Oriental Plover – 55 – the number seemed to increase as the day wore on with just 14 present early morning. Some disturbance from bird photographers and horses but they were not unduly perturbed.
Common Snipe – 1
Common Gull – 11
Mongolian Gull – 2 adults flew high west calling
Black-headed Gull – 18
Oriental Turtle Dove – 4
Collared Dove – 3
Common Kingfisher – 2
Hoopoe – 4
Grey-headed Woodpecker – 1
Chinese Grey Shrike – 2
Azure-winged Magpie – 6
Common Magpie – lots
Daurian Jackdaw – 10
Corvid sp – 15
Carrion Crow – 3
Bohemian Waxwing – 4 flew south
Asian Short-toed Lark – 5
Eurasian Skylark – 4
White-cheeked Starling – 5
Daurian Redstart – 4
Tree Sparrow – lots
Citrine Wagtail – one male
White Wagtail – 4
Buff-bellied Pipit – 26
Water Pipit – 9
Pallas’s Bunting – 28
Mongolian Gull (Larus mongolicus) with wing-tag “AC82″ (top), Jinzhou Bay, Dalian, March 2013. A “right old bird” at almost 24 years old… Photograph by Bai Qingquan.
Not long after I arrived in China, I visited Liaoning Province to see my good friend, Dalian-based Tom Beeke. He very kindly showed me some of his local birding sites, including what must be the best gull-watching site in north-eastern China, Jinzhou Bay. Attracted by the nearby landfill site, thousands of gulls congregate in the area to spend the winter. Most are Mongolian Gulls but there is always a good selection with Vega Gull, Heuglin’s Gull, Common Gull, Black-tailed Gull, Black-headed Gull and occasionally something rarer like a Glaucous Gull, Slaty-backed Gull or, as I was lucky enough to see on my first visit, a Pallas’s Gull.
Before I visited, friend and co-author of the excellent Birding Mongolia blog, Andreas Buchheim, asked me to look out for wing-tagged Mongolian Gulls and, sure enough, among the large flocks of Mongolian Gull loafing on the ice in the bay, I was able to pick out several wing-tagged birds. These birds had been tagged by Andreas at various sites in Mongolia and Russia and showed that these birds, as expected, moved to the east coast of Asia in winter.
This site was so good that I went back in winter 2011/12 with Beijing-based Paul Holt, during which time we found several more wing-tagged Mongolian Gulls.
I haven’t been able to visit Jinzhou Bay this winter but another good friend, and fellow birder, Bai Qingquan from Dandong, visited there on 23 and 24 March. Qingquan estimated that there were around 6,000 gulls of 7 different species on site. Excitingly, he found two wing-tagged gulls that I had seen, together with Paul Holt, in winter 2011/12.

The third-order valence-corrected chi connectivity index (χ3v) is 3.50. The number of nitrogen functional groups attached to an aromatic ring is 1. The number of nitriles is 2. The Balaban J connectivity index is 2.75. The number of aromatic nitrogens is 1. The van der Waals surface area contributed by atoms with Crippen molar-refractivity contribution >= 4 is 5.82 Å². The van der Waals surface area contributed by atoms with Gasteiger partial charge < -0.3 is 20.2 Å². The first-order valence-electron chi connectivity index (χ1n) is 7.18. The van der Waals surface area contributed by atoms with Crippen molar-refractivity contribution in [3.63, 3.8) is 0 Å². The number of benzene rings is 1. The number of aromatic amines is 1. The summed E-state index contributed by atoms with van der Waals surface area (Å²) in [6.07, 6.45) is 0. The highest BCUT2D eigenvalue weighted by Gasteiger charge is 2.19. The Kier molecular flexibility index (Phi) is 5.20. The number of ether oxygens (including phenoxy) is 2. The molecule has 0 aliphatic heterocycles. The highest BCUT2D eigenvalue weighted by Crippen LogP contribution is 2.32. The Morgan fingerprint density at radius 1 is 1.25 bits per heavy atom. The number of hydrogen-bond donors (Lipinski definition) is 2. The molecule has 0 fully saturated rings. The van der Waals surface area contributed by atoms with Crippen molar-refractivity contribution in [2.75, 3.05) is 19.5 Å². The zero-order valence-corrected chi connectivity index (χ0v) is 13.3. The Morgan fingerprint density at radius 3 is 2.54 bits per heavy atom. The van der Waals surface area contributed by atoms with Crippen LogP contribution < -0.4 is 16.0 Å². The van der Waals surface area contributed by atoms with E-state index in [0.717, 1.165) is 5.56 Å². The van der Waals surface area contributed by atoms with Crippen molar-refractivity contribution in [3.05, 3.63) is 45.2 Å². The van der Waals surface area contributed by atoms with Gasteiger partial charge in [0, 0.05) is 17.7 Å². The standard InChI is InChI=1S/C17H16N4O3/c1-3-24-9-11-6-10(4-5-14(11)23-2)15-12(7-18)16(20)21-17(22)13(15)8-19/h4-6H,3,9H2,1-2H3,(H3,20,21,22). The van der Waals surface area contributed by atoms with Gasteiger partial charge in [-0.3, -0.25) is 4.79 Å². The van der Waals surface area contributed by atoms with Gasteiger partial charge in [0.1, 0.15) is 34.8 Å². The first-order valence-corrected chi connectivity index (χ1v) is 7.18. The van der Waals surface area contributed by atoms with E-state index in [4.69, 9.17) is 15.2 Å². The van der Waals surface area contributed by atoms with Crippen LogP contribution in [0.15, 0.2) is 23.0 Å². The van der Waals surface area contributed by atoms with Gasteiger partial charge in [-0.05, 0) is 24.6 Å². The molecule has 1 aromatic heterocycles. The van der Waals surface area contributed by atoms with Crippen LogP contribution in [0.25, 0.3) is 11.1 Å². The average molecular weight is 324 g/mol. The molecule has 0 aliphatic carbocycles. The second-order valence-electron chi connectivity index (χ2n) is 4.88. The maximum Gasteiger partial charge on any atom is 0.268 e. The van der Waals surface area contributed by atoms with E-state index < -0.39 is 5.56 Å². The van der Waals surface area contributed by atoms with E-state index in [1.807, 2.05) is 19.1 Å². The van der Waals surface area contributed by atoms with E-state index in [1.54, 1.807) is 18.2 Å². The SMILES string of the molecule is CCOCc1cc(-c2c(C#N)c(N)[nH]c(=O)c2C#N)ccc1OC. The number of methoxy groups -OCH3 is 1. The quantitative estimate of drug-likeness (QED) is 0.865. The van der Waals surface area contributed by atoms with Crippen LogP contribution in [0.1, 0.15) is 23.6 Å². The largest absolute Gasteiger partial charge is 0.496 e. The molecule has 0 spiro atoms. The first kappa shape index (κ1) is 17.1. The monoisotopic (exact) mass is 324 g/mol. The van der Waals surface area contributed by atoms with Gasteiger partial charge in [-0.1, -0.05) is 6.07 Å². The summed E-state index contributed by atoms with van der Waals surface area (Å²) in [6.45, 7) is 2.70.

Even more excitingly he saw “AC82″. This bird was originally ringed as a “pullus” (nestling) on 25 June 1989 at Lake Baikal in Russia. It was subsequently caught again as an adult bird on 20 May 2005 at Airchan Nuur, Mongolia, when the metal leg ring was replaced and a wing tag (“AC82″) attached. Qingquan’s sighting is the first since the tag was fixed in 2005 and, with the original ringing data from Russia, proves that this bird is almost 24 years old! (almost as old as me.. cough). Wow.. what a record! If anyone has any information about the longevity of large gulls, I would love to know…
Another of Qingquan’s sightings was of “AF63″. I saw this bird at the same site in February 2011 and Paul Holt and I saw it again in January 2012, showing that at least some of these gulls are site-faithful in winter.. again, another valuable piece of data.
I simply love the information that can be gained through tagging programmes like this. Looking for marked birds adds another dimension to birding and it’s so rewarding to hear back from the project leaders about the history of individual birds. I urge every birder to look out for, and report, any wing-tagged, colour-ringed or any other birds marked in any way.
For more information about Andreas Buccheim’s Mongolian Gull wing-tagging programme, see here.